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let S be a finite set with say n elements. Give it the discrete topology, Now what can we say about its fundamental group? Atleast can we determine the fundamental group of a set with two elements? Thanks

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Such a space is not path-connected, so you have to keep track of the basepoint. Each path-connected component is trivially contractible (it consists only of one point). The fundamental group is trivial for each component. You don't need the finiteness of $S$.

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Yes, I missed out the fact that image of a connected domain is connected for a continuous map. Hence every loop in S should be a constant map. From which it turns out that the fundamental group is trivial. Thanks! –  Dinesh Apr 23 '11 at 17:52
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You need to choose a base point both in $S^1$ and $S$. Since $S^1$ is connected, it must be mapped to this base point entirely. Hence there is only one base-point preserving loop in $S$, and thus the fundamental group is trivial. This applies to any set with the discrete topology, no matter if it is finite or not.

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@Theo: what's $S^1$? The unit circle? –  Matt N. Apr 25 '11 at 8:57
    
@Matt: Yes. ${}$ –  t.b. Apr 25 '11 at 8:58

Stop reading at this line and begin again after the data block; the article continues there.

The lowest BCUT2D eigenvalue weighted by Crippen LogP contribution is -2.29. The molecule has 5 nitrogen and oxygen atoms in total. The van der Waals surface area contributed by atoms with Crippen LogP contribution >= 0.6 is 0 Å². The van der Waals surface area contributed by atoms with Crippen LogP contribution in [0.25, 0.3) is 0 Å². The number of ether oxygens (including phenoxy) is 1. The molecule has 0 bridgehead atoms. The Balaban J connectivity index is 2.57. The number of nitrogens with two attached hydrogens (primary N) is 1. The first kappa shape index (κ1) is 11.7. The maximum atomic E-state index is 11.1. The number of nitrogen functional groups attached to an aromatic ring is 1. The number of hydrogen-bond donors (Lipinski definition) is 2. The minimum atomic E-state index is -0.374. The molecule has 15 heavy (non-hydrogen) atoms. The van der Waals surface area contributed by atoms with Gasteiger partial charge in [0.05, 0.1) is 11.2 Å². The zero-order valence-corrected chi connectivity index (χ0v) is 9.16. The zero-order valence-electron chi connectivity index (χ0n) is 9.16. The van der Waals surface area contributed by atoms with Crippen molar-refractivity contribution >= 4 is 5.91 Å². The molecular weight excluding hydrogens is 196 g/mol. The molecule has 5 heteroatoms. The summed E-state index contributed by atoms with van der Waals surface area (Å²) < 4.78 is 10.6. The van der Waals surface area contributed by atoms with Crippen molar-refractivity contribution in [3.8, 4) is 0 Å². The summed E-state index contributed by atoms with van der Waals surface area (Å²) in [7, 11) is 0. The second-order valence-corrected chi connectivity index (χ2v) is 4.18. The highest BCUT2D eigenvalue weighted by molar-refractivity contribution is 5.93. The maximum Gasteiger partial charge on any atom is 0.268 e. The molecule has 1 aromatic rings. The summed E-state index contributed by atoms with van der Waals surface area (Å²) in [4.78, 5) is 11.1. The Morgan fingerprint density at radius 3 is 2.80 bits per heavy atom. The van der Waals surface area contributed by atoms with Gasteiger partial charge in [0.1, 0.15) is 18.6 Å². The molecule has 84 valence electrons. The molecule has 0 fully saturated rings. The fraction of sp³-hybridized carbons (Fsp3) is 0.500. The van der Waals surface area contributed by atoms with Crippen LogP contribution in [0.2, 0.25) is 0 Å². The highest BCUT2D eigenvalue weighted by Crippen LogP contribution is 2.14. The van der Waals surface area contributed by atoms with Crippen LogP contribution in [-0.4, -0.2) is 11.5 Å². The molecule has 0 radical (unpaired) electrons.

@Theo: I assume you are using $S^1$ instead of $[0,1]$ because the question is about closed paths. Why do you have to choose a base point in the domain of the paths? Shouldn't you say "...since $S^1$ is connected, it must be mapped to this base point entirely....", where that base point is the one in $S$? –  Matt N. Apr 25 '11 at 9:09
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@Matt: I'm just using $S^1 \cong [0,1]/\{0 \sim 1\}$. The chosen base point $\ast$ on $S^1$ corresponds to the image of the identified end points of the interval. In other words, there is a bijection between loops $\gamma: [0,1] \to S$ (i.e. maps s.t. $\gamma(0) = \gamma(1) = s_0$) and base-point preserving maps $\gamma: (S^1, \ast) \to (S,s_0)$. –  t.b. Apr 25 '11 at 9:14
    
@Theo: thank you, now I understand. I didn't understand why it was necessary to pick base points when one can show that every point in $S$ can only have the constant loop. It's necessary because that is how the fundamental group is defined. –  Matt N. Apr 25 '11 at 10:43
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